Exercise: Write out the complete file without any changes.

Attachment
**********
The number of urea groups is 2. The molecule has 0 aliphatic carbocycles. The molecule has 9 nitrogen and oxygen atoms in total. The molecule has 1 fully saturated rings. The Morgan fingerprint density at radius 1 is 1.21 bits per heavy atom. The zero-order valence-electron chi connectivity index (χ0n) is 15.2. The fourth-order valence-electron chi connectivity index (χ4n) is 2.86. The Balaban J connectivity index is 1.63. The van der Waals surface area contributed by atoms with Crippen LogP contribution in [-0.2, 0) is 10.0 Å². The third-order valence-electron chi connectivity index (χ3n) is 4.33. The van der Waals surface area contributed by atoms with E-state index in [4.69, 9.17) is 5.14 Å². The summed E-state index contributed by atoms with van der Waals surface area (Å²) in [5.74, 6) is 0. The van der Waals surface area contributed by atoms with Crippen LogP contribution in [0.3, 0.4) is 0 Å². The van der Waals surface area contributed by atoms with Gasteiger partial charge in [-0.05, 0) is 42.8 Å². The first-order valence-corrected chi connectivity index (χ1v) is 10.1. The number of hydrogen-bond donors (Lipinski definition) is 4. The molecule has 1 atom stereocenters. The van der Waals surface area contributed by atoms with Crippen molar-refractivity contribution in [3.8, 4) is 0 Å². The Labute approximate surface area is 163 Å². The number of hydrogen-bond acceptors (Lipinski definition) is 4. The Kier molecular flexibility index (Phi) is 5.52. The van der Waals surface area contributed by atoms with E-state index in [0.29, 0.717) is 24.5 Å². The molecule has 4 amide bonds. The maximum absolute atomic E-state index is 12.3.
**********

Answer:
The number of urea groups is 2. The molecule has 0 aliphatic carbocycles. The molecule has 9 nitrogen and oxygen atoms in total. The molecule has 1 fully saturated rings. The Morgan fingerprint density at radius 1 is 1.21 bits per heavy atom. The zero-order valence-electron chi connectivity index (χ0n) is 15.2. The fourth-order valence-electron chi connectivity index (χ4n) is 2.86. The Balaban J connectivity index is 1.63. The van der Waals surface area contributed by atoms with Crippen LogP contribution in [-0.2, 0) is 10.0 Å². The third-order valence-electron chi connectivity index (χ3n) is 4.33. The van der Waals surface area contributed by atoms with E-state index in [4.69, 9.17) is 5.14 Å². The summed E-state index contributed by atoms with van der Waals surface area (Å²) in [5.74, 6) is 0. The van der Waals surface area contributed by atoms with Crippen LogP contribution in [0.3, 0.4) is 0 Å². The van der Waals surface area contributed by atoms with Gasteiger partial charge in [-0.05, 0) is 42.8 Å². The first-order valence-corrected chi connectivity index (χ1v) is 10.1. The number of hydrogen-bond donors (Lipinski definition) is 4. The molecule has 1 atom stereocenters. The van der Waals surface area contributed by atoms with Crippen molar-refractivity contribution in [3.8, 4) is 0 Å². The Labute approximate surface area is 163 Å². The number of hydrogen-bond acceptors (Lipinski definition) is 4. The Kier molecular flexibility index (Phi) is 5.52. The van der Waals surface area contributed by atoms with E-state index in [0.29, 0.717) is 24.5 Å². The molecule has 4 amide bonds. The maximum absolute atomic E-state index is 12.3.